I have too much left to learn and hopefully so much knowledge to share that I don’t think you stop. If that happens it is when Jah Jah calls me home. I don’t believe I have achieved very much. I am humbled by the accomplishments I have attained but I have a need to challenge myself to push the boundaries and at times to break the rules. I have this amazing team of persons around me who keeps pushing me onward and upward, and I also must demonstrate to others that you must never be afraid of striving for your dreams regardless of your situation or the opinions of others. So I will never stop.

4. You have referred to yourself as the ‘love messenger’ exactly what does that mean?

Well first of all I never referred to myself as such. A writer in Germany, Karsten Frehe, doing a piece on me for Riddim Magazine was the first to use the phrase to describe me, my fans across the world very quickly adopted the phrase hence the origins of the phrase. Love Messenger simply means my purpose is to improve the human condition, to make us happier, to reinforce our self esteem with a microphone in my hand. When you hear my music, read my blogs or attend my shows you must feel better for doing so. Life has enough challenges. My aim is to make people happy.

5. Do you consider yourself a Reggae Artiste first or an Actor turned reggae performer?

I am an artist, multidimensional with the drive and work ethic to be the best I can be. I love the freedom of writing my own material as a songwriter ( I have even written for others including the late Gregory The Cool Ruler Isaac song title Mr Sweetness ). As a recording artist you have greater autonomy, much more artistic freedom. Actors are mouthpieces, limited freedom but I love both forms of expression equally. For me, actors must be employed, recording artist create their own employment.

6. You are very good at everything you do. What’s your secret?

That’s a great thought, but I really am NOT very good at everything. My goal is earn that mantra some day. I think the secret is the willingness to work both hard and smart, to be relentless in your pursuits, to ignore and avoid the negative as well as negative persons, inform yourself of the industry you are in, have a clearly defined idea of your path, never forget the importance of acknowledging  the help of others in your journey to your personal greatness, avoid your own ego and above all else LOVE WHAT YOU DO. Also embrace your weaknesses in your craft and work at self improvement.

7. You have 2 daughters are they like you in any way? 

I avoid discussing them primarily because they need the space to evolve freely and without interference. So next question please.

8. Fair enough. You are dedicated to the  culture of Jamaica in that when you perform its Jamaica you sell, its music and culture. It makes your performance different and appreciated. Was this a personal choice just to be different in the crowd?

Not really a personal choice. It is really simply who I am. I am VERY different as a man, and as a artist. You are at your best when you know who you are, when you embrace that person and allow your art form to be informed by your core personality. Look, I LOVE BEING JAMAICAN,  I love sharing this rich resilient culture and people with the world. Being Jamaican has assisted in the creation of who I am plus it’s cool as ” r..s” lol. Brand Jamaica is NOT being exploited in a really way. Our brand can make us a truly wealthy nation. I am merely a man unable to affect the decisions of our illustrious industry leaders and politicians, so I elevate our amazing brand proudly in the hope that it makes a positive difference.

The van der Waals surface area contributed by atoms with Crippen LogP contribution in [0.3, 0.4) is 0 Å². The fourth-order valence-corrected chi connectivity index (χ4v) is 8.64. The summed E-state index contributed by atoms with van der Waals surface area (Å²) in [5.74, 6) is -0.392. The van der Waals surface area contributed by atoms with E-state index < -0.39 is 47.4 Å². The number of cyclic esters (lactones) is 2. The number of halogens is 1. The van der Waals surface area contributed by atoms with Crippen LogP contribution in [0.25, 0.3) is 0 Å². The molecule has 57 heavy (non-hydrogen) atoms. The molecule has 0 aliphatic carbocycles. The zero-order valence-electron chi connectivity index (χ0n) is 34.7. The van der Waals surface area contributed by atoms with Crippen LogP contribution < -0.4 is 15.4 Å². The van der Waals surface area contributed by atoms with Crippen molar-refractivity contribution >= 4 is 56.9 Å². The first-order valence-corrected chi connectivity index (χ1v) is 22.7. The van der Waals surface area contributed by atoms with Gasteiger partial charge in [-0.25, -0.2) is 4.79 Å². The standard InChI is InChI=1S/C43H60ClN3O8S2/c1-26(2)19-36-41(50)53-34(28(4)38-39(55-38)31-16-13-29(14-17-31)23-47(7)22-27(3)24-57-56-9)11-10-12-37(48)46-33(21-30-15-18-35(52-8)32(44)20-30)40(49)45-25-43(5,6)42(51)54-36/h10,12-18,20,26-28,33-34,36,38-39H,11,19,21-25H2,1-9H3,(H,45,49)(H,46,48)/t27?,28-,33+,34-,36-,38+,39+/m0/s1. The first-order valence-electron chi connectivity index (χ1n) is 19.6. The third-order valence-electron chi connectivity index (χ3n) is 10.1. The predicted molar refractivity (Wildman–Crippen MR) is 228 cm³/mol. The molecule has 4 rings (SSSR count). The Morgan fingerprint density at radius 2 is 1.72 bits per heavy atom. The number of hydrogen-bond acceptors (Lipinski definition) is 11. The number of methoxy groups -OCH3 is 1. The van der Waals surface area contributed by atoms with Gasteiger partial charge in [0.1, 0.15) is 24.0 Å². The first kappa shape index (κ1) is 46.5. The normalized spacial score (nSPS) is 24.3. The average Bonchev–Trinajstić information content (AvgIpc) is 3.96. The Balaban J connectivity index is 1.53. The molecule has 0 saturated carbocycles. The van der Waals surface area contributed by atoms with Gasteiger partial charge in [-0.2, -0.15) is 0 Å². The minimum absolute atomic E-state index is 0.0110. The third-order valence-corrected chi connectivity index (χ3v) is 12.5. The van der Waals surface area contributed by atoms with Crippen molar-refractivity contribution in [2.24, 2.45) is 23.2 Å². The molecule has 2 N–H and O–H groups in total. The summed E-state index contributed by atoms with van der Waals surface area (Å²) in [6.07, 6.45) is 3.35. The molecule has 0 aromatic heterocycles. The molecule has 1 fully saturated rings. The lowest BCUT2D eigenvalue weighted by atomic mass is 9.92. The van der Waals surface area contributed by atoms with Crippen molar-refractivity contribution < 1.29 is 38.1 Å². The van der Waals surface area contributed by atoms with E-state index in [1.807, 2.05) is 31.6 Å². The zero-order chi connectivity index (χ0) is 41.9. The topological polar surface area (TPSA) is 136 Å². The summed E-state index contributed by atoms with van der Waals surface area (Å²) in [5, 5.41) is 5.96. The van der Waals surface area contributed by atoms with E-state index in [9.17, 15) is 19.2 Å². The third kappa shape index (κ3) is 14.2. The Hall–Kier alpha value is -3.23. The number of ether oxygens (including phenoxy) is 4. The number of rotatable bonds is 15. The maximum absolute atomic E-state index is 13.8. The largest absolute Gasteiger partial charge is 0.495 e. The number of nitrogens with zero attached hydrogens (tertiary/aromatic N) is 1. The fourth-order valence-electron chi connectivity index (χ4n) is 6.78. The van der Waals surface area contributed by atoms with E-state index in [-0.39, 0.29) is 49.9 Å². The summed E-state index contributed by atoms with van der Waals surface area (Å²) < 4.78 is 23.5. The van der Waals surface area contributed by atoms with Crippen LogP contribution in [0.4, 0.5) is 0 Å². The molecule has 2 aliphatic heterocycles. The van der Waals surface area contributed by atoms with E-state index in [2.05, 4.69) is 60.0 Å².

9. You have faced challenges in the  industry, which one has had a lasting impression on you so far?

Both my Mom and Dad told me growing up, ” opinions are like assholes, everyone has one”, so the challenges I faced only served to inform me, others were either, misinformed about me, intimidated by me, had my best interest at heart and that I definitely was on the right path to success and happiness. I believe in our freedom of self expression but have never much cared about the opinions of others particularly if those opinions were uninformed and if my gut told me that person or those persons did not wish me well. Like any muscle resistance makes you stronger. My journey has been awesome. I do not believe any particular challenge was enough to leave a lasting impression.

10. Did you see yourself where you are today 20 years ago?

Yes, I literally did. Our mind has the ability to create the “self fulfilling prophecy”. What we think and say we give it life. In essence we are the sum total of our thoughts. My parents, teachers and mentors all taught me this from my formative years. I have and continue to visualize my accomplishments daily and when in doubt , I turn to the many positive remarkable persons in my support group.

11. You are from a generation where making a living in the entertainment industry was far from a reality especially someone from Jamaica. What happened to you to make it possible?

I took the time and patience to learn not just my craft but the “business” of the industry. Also I listened to the advice of the veterans and icons. I read voraciously and try to be practical in my approach. Less “hype” and more information. Less talking and more action. Also I live BELOW  my means.

12. Where do you get the  inspiration from to write your music?

I try to tell stories. I tell my own stories or those of the persons I interact with. Occasionally I just get a hook and then construct the entire song from that.

13. What movie you did that changed your life the most?

Walt Disney’s Return To Treasure Island which was a Twenty ( 20 ) part mini series in which I starred as a lead character Abel. It was my very first film role. It introduced me to the world of film making and gave me my first real taste of international stardom. It also informed me that I could earn a living from the arts. Finally it catapulted me into the spotlight as an actor and led to many major film roles.

14. Actors sometimes speak about how tough it is to leave certain roles behind after they’ve played them. How do you experience jumping from character to character?